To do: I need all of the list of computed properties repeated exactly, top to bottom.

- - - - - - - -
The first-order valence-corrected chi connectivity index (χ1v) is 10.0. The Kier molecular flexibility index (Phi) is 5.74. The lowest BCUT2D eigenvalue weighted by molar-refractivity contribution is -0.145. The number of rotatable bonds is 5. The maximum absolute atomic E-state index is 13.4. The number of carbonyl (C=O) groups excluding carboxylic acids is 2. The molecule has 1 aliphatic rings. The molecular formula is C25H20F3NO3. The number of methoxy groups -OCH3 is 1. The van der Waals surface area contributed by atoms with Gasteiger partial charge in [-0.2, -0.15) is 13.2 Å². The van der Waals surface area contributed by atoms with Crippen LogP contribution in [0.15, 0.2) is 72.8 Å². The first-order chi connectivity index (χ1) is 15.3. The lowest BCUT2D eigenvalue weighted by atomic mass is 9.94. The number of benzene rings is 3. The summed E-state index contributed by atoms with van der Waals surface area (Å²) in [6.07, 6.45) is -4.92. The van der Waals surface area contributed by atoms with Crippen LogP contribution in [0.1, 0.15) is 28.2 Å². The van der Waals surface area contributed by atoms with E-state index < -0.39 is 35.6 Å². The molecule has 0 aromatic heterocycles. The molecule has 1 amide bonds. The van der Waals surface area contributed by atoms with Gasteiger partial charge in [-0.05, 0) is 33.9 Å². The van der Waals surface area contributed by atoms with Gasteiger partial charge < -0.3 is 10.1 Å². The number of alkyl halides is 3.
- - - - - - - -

The first-order valence-corrected chi connectivity index (χ1v) is 10.0. The Kier molecular flexibility index (Phi) is 5.74. The lowest BCUT2D eigenvalue weighted by molar-refractivity contribution is -0.145. The number of rotatable bonds is 5. The maximum absolute atomic E-state index is 13.4. The number of carbonyl (C=O) groups excluding carboxylic acids is 2. The molecule has 1 aliphatic rings. The molecular formula is C25H20F3NO3. The number of methoxy groups -OCH3 is 1. The van der Waals surface area contributed by atoms with Gasteiger partial charge in [-0.2, -0.15) is 13.2 Å². The van der Waals surface area contributed by atoms with Crippen LogP contribution in [0.15, 0.2) is 72.8 Å². The first-order chi connectivity index (χ1) is 15.3. The lowest BCUT2D eigenvalue weighted by atomic mass is 9.94. The number of benzene rings is 3. The summed E-state index contributed by atoms with van der Waals surface area (Å²) in [6.07, 6.45) is -4.92. The van der Waals surface area contributed by atoms with Crippen LogP contribution in [0.1, 0.15) is 28.2 Å². The van der Waals surface area contributed by atoms with E-state index < -0.39 is 35.6 Å². The molecule has 0 aromatic heterocycles. The molecule has 1 amide bonds. The van der Waals surface area contributed by atoms with Gasteiger partial charge in [-0.05, 0) is 33.9 Å². The van der Waals surface area contributed by atoms with Gasteiger partial charge < -0.3 is 10.1 Å². The number of alkyl halides is 3.